We’re through the first wave of 2017 NFL free agency, but there’s still plenty of talent to be had if the Green Bay Packers are looking to spend.
Through the first week, it’s been a lackluster showing for the Green Bay Packers. The first wave of 2017 NFL free agency is in the books, and all they have to show for it is an aging tight end and two depth signings.
The worst part of it, though, is the talent the Packers haven’t re-signed. Micah Hyde, T.J. Lang, J.C. Tretter and Julius Peppers are all gone, and Jared Cook is as good as gone with Martellus Bennett and Lance Kendricks now on the roster. The re-signing of Don Barclay isn’t nearly enough to make up for the losses of Lang and Tretter.
It’s not just the offensive line—Green Bay has other positions that need support as well. Cornerback is still a significant concern, and finding a complement to Ty Montgomery at running back would be ideal. Luckily, the Packers have about $26 million in cap space still available with which to do some damage (via Spotrac.com).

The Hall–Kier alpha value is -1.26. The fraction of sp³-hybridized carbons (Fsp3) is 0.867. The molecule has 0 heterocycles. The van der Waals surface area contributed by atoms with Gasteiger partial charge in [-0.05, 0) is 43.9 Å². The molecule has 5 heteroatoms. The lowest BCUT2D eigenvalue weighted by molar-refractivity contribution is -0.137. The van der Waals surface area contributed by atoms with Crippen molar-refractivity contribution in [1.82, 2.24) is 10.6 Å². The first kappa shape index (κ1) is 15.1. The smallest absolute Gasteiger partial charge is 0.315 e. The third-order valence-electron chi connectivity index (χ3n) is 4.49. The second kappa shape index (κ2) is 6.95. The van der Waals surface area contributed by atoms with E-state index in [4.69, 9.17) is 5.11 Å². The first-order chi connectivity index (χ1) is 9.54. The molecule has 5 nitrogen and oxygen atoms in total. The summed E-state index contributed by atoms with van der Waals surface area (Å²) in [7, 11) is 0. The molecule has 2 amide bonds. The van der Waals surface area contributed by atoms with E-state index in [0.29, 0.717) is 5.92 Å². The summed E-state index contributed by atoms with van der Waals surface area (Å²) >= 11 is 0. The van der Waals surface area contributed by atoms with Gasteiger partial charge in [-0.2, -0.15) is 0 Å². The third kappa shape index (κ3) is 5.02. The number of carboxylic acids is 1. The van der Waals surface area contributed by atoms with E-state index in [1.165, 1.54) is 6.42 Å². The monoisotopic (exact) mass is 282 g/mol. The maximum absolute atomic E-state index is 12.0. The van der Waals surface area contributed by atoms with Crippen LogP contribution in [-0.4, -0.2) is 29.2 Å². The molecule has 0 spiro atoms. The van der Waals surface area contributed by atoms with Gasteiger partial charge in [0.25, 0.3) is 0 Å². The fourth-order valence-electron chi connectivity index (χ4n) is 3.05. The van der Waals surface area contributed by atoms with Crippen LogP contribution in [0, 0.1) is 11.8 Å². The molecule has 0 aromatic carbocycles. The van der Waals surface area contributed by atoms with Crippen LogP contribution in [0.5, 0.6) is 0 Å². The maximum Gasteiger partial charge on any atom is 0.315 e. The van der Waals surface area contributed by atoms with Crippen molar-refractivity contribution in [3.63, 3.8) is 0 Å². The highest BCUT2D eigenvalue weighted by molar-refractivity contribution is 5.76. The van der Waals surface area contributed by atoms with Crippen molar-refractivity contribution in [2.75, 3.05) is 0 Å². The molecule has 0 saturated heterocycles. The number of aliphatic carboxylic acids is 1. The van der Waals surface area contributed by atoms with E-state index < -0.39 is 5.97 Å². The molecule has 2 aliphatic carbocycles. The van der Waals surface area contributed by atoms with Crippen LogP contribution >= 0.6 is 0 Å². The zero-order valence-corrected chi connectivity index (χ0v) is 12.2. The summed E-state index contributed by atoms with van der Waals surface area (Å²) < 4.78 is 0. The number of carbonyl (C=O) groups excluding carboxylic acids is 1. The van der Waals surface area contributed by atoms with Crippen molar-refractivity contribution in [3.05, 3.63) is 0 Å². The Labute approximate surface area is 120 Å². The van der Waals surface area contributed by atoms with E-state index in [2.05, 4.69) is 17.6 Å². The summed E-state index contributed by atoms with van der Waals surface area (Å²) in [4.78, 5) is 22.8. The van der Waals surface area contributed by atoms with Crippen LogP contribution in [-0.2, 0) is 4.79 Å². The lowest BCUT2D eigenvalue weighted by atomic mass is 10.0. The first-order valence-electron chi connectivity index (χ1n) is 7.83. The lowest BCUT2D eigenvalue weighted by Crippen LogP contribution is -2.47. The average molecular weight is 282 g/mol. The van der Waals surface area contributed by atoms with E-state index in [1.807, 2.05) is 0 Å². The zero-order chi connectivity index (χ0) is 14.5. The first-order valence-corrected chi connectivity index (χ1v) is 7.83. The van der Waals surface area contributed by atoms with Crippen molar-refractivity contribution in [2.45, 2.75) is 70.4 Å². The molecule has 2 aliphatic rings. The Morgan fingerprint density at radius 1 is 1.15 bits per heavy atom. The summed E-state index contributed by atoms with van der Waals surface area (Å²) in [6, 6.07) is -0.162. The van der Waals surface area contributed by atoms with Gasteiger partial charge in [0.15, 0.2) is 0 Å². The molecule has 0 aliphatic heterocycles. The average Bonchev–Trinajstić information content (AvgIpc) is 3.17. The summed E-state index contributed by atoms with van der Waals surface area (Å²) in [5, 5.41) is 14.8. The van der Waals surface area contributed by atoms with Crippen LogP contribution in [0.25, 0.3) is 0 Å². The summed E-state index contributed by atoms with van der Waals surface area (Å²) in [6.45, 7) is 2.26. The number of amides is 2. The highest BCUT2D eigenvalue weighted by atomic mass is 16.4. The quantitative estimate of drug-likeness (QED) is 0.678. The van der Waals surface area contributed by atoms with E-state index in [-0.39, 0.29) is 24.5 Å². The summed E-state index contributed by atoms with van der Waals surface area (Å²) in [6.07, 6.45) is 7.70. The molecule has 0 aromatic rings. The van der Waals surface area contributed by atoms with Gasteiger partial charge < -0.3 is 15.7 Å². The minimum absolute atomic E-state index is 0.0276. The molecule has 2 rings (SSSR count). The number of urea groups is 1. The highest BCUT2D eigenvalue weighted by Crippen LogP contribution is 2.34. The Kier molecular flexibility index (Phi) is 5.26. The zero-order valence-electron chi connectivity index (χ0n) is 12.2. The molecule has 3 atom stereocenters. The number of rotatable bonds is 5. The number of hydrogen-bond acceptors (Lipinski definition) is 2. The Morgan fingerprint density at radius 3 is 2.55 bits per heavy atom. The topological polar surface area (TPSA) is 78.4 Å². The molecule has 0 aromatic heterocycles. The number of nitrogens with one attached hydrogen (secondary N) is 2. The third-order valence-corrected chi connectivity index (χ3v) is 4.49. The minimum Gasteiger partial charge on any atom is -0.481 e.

Still, despite the rumors of their willingness to spend, the Packers have played it conservatively. They reportedly low-balled Lang, and will likely lose Lacy to a higher bidder. After making a sizable addition with the Bennett deal (three years, $21 million), they may be done with the big spending.
If they do end up spending, though, the Packers could look at these five big names to continue reloading what was an outstanding roster a season ago. The market is thinning quickly, but playmakers are still out there for the taking if general manager Ted Thompson is willing to pay for them.
Unless the Packers plan on moving Clay Matthews back to the middle, some more talent is needed at inside linebacker. I’m confident Blake Martinez can be an exceptional starter, but an upgrade on Jake Ryan is sorely needed.